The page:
My friend-since-graduate-school sent me an email the other day with a photo of a quilt:
I had never taken a picture before I mailed it off, and I am thrilled to see it again. I remember the actual design and construction, and how I struggled to make it. I had cut out the beautiful curvy motif, turned under the edges and pinned it carefully to the background. But when I started to sew, it slithered around and thus became all puffy and bulgy.
With hardly any quilting to hold things in place, the bulges have survived the decades. So have the vivid colors, since the fabric was largely polyester (that's pretty much all we had in the early 70s).
For me, the photo is a reminder of how little I knew about quiltmaking in those days -- and no wonder, because I was totally self-taught, without benefit of the myriad books, magazines, workshops, quilt shops and quilt guilds that later turned quilting into an easily-accessed industry. Fortunately, I have learned many things since then, and not just about quilts!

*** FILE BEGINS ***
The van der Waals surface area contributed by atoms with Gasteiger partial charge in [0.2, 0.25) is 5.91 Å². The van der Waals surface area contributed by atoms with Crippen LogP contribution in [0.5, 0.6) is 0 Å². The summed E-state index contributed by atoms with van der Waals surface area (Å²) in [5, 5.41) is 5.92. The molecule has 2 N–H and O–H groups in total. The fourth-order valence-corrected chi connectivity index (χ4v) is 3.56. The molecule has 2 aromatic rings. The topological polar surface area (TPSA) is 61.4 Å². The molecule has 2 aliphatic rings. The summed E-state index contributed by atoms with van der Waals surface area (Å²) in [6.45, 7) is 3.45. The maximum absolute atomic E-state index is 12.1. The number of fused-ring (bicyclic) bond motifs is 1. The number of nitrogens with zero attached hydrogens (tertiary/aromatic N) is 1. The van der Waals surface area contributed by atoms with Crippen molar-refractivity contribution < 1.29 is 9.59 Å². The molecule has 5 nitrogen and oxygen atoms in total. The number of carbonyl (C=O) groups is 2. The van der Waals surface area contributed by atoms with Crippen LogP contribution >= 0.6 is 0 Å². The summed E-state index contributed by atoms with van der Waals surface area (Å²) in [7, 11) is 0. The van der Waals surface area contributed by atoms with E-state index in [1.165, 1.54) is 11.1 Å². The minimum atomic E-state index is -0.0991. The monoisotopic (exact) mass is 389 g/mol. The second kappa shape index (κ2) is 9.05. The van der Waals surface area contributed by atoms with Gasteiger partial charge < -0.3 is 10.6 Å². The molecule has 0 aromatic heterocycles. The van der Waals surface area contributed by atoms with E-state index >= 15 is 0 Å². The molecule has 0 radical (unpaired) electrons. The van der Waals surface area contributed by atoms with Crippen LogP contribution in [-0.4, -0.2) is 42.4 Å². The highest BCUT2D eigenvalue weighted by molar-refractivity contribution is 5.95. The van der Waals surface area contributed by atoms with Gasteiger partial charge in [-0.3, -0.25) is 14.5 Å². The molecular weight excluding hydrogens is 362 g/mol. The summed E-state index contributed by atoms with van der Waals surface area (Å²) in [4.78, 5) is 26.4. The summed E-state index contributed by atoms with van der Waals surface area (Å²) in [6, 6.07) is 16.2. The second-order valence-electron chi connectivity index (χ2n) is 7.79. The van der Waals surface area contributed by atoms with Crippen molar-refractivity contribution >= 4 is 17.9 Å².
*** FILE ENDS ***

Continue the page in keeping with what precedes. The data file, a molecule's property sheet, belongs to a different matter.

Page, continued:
The photo also reminds me of my enduring love for the curvy shapes that I stole from Henri Matisse. You probably know about how the great artist, having lost almost all his sight, turned to scissors and paper when he could no longer paint. He cut these shapes, along with dancers and stars, and made a body of work that is stunning in its simplicity and power.
|Henri Matisse, The Sheaf|
Sometimes I make little motifs in rows.
Sometimes I let the curves sprawl across large areas.